Anthony J. Benedetti’s career has been dedicated to the proposition that everyone, no matter how poor or how horrendous the accusation against them, has the right to due process and a fair shot at receiving justice.

That mind-set prompted Benedetti, a 1993 graduate of Suffolk University Law School, to work for the Massachusetts Committee for Public Counsel Services -- the state agency that provides legal services to the indigent -- while still in law school. He started out in the newly formed Audit and Oversight Department, then, after he earned his juris doctor, joined the Committee's Brockton office as a staff attorney representing criminal defendants in cases of all kinds, “from attempted murder on down.”

Now Benedetti is chief counsel for the Committee for Public Counsel Services. He participated in a panel discussion convened by the Law School’s Rappaport Center for Law and Public Service, the American Constitution Society, and the Committee for Public Counsel Services to mark the 50th anniversary of the Supreme Court’s unanimous ruling in Gideon v. Wainwright, which gave poor people accused of crimes the right to counsel, regardless of ability to pay.

Reflecting on his experiences, Benedetti says: “Once you get into the system, you realize how much unfairness there is and how stacked in favor of the government it is in individual cases.” 

As Committee for Public Counsel Services general counsel, from 1998-2010, he worked to redress that balance. In his role as liaison to the state executive, legislative and judicial branches on budget and policy proposals, he helped secure an hourly pay increase for private attorneys working for the committee and advanced legislation to establish a process providing compensation for the wrongfully convicted.

And as Committee for Public Counsel Services chief counsel since August 2010, Benedetti has presided over a period of rapid expansion, seeing 62 percent growth in staff over the past two years. With a $195 million budget, a team of around 520 staff attorneys and support personnel based in 28 offices across Massachusetts, and about 3,000 assigned private lawyers, the agency now provides legal representation to around 285,000 indigent clients annually.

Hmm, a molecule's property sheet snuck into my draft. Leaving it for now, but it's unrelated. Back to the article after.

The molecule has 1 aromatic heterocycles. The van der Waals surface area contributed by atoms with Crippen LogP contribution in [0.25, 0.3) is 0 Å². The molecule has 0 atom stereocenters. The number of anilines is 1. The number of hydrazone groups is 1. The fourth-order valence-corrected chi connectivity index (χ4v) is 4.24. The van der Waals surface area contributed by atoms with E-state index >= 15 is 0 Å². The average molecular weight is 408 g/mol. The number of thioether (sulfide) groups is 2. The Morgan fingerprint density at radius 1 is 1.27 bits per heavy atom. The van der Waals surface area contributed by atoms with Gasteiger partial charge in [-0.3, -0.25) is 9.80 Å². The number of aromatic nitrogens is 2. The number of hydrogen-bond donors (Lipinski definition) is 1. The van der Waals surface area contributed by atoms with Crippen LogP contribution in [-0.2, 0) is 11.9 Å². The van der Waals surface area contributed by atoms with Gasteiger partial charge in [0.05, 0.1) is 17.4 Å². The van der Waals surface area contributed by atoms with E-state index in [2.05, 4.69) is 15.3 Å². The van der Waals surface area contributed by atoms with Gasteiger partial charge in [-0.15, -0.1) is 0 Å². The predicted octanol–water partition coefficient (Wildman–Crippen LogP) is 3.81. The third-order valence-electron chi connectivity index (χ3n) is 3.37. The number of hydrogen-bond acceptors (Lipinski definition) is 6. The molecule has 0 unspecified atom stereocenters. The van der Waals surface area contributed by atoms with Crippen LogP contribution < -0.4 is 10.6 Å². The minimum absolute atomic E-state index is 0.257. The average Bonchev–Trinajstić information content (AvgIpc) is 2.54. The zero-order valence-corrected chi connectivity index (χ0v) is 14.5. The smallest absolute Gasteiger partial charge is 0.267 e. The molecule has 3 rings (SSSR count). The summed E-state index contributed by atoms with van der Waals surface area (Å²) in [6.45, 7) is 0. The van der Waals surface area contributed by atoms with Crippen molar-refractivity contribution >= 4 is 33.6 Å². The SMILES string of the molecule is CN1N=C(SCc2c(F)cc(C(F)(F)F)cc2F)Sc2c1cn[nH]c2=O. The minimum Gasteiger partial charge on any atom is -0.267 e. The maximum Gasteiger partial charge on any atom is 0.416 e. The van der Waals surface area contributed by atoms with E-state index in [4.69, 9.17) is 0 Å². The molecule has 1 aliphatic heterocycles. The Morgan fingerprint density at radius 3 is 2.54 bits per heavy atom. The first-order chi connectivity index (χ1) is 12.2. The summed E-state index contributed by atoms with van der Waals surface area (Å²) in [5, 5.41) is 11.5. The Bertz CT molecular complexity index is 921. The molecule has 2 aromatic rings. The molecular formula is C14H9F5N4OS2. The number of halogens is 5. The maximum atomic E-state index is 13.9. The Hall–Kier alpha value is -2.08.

“I don’t know what it would be like to work at a place where it was just a job,” says Benedetti, who has always treated his clients with respect and dignity and worked to unearth the human story behind their alleged crimes.

A card with the message: “Keep Calm and Carry On” stands on the corner of Benedetti’s desk. Yet there are plenty of issues that could disturb the desired calm. The Committee, like every other segment of the Massachusetts criminal justice system, is dealing with the fallout from the alleged misconduct of chemist Annie Dookhan and systemic oversight lapses at the Hinton State Laboratory Institute in Jamaica Plain from 2003-2012.

“Thousands of individuals’ rights have been affected by this drug lab fiasco, and the entire system is in crisis,” says Benedetti, referring to Dookhan’s alleged mishandling of drug evidence and overall conditions at the lab. He estimates the scandal might affect a staggering 190,000 cases, many handled by the Committee for Public Counsel Services.

In light of the current pressure on his agency and staff, negative media stereotypes of public defenders are particularly galling, says Benedetti.

“We recruit people who are passionate about public service and representing those who are less fortunate” he says. The starting salary for a CPCS staff attorney is $40,000, and many of his defenders “could have gone to a big firm and made a lot of money” instead of choosing a service-centered career path.

“People don’t hear enough about the good things government workers do and the sacrifices they make for not a lot of money,” says Benedetti. He credits his “great staff and great management team” with inspiring him every day to pursue their shared mission: “that every single client, whether criminal or civil, whether represented by staff attorney or private attorney, receives the best possible representation that he or she is entitled to.”